Environmental Activist Brandon Ballengee presents, "Breathing Space for the Hudson: Charting the Biodiversity and Pollutants of the Hudson River."

 

Environmental Activist Brandon Ballengee presents, "Breathing Space for the Hudson: Charting the Biodiversity and Pollutants of the Hudson River."

West Hall, 211

February 27, 2014 4:00 PM - 6:00 PM


Brandon Ballengee will speak about his aquatic ecological art works Breathing Space for the Hudson: Charting the Biodiversity and Pollutants of the Hudson River and more. Ballengee will be conducting a participatory workshop in the summer 2014 to collect aquatic specimens of the North Troy Hudson area and to analyze them.  Since 1996, his transdisciplinary practice has bridged primary scientific studies with ecological art and engaged environmental stewardship. Inherent to this working method is an impetus for “ecosystem activism” implemented through participatory biology, field investigations, and laboratory programs that stress public involvement – his attempt at social sculpting. His artworks come from direct experiences with amphibians, birds, fish and insect species found in today’s preternatural ecosystems and those observed in post-natural laboratory settings. The art itself is made from diverse mediums including biological materials (chemically cleared and stained deformed specimens displayed as glowing gems, preserved specimens to represent collapsing global food webs, living plants and animals displaced in temporary mesocosms, paintings from his own blood mixed with industrial pollutants found in my own body and the living bodies of all organisms), large-scale scanner photographs representing the individuality of non-human individuals, outdoor light sculptures to encourage insect fornication and participatory trans-species happenings- all of these try to re-examine the context of the art object from a static form (implying rationality and control) into a more organic structure reflecting the inherent chaos found within evolutionary processes, biological systems and nature herself.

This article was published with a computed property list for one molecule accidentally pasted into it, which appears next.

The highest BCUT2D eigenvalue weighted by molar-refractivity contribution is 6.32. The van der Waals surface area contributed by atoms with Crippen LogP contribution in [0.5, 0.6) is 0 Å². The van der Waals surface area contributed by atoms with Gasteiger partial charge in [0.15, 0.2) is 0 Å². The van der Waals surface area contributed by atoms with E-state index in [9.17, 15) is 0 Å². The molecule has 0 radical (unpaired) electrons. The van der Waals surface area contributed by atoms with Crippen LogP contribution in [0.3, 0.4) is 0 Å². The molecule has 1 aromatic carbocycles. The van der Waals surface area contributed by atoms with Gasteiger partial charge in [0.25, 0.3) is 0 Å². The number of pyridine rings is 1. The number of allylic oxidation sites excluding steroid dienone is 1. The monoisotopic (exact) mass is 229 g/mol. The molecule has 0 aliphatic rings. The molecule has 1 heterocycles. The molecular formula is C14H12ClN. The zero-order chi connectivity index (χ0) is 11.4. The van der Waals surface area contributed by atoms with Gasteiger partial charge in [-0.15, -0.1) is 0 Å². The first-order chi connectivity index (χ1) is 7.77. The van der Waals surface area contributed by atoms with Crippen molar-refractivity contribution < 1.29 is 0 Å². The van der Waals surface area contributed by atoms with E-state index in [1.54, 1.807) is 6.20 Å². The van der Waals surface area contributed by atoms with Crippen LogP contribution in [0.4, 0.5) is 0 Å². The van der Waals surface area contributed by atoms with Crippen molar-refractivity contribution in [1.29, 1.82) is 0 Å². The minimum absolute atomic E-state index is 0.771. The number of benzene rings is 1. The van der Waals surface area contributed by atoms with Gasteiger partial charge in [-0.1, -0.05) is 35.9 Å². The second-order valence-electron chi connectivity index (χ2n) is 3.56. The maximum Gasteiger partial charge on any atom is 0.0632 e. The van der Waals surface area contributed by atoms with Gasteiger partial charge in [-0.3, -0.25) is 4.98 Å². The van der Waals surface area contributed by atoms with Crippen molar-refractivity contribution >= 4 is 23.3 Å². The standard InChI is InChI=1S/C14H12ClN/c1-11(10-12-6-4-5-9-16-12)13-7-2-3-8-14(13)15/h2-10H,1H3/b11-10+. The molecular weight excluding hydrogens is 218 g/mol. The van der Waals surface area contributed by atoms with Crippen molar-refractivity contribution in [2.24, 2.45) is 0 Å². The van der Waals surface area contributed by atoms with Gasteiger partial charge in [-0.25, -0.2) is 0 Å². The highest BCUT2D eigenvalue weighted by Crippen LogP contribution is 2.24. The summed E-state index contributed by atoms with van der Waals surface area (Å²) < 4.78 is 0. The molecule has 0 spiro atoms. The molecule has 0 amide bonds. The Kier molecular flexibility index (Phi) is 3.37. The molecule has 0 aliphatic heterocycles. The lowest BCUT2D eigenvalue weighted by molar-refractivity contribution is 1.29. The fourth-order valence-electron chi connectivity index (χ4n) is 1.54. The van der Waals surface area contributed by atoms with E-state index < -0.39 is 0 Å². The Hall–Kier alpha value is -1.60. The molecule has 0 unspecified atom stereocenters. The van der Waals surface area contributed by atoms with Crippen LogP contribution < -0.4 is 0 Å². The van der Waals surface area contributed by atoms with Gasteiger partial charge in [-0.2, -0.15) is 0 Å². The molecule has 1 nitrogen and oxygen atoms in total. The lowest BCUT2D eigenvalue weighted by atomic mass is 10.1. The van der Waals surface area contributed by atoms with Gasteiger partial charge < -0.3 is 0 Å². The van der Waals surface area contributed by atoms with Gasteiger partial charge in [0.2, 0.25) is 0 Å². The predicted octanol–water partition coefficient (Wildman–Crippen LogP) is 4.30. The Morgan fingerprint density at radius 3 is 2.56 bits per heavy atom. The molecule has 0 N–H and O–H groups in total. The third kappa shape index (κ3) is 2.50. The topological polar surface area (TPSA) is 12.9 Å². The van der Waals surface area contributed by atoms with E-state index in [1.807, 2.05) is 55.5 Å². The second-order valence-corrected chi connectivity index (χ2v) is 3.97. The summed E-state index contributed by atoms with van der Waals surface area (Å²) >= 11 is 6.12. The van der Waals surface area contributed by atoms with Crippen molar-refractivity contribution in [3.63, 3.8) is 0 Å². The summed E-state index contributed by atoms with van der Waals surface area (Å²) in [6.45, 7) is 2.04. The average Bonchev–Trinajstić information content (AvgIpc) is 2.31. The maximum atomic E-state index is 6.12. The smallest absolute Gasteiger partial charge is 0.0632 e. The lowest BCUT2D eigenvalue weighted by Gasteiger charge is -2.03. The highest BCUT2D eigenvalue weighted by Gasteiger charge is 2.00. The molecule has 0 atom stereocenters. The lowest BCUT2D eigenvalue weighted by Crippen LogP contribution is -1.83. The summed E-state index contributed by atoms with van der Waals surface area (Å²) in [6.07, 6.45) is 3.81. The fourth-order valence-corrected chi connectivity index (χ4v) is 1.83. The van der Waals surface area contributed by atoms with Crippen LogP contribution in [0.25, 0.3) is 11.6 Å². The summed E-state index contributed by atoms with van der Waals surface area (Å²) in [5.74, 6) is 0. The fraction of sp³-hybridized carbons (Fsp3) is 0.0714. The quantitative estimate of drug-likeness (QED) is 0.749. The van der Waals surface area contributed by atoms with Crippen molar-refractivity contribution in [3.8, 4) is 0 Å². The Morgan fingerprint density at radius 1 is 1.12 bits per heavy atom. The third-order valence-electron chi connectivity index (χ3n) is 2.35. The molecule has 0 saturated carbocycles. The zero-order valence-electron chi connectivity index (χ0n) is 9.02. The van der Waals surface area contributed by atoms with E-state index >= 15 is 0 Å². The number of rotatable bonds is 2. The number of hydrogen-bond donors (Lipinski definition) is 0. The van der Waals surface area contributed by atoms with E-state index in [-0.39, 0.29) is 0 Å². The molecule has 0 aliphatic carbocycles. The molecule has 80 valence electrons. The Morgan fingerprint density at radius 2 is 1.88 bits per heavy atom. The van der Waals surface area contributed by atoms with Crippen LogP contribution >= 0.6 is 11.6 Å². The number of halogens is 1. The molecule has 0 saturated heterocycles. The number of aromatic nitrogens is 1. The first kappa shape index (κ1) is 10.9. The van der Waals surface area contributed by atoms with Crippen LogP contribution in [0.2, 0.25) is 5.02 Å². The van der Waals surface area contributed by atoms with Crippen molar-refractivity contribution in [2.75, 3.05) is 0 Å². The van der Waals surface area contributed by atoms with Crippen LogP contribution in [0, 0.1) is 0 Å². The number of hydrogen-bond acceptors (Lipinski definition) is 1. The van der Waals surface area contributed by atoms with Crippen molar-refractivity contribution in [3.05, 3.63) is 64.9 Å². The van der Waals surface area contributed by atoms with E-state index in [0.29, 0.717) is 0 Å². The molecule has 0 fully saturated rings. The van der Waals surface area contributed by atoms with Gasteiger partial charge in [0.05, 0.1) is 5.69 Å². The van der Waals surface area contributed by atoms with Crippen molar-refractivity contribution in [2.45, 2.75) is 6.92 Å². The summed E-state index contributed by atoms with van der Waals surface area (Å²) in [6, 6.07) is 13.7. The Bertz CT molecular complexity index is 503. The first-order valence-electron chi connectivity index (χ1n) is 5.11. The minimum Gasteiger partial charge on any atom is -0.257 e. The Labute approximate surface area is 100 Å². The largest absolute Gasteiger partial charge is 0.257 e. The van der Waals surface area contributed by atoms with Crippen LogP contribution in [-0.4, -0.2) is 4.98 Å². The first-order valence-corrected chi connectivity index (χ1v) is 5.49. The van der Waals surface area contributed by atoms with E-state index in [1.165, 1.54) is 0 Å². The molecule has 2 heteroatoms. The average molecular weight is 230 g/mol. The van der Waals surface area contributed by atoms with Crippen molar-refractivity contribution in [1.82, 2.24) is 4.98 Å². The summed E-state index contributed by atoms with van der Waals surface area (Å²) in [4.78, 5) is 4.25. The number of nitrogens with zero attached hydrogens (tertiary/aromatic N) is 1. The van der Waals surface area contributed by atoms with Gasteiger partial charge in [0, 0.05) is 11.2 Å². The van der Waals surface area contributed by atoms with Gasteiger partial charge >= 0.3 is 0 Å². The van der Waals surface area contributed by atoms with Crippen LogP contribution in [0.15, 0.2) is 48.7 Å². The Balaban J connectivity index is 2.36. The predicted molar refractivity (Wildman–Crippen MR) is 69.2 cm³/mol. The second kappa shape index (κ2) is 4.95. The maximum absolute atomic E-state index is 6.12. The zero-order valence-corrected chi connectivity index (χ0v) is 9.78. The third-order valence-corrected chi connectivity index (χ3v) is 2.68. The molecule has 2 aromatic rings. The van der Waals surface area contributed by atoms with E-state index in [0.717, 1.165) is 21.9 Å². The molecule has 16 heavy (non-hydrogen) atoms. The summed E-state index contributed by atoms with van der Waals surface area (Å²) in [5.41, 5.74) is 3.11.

Add to calendar
Share|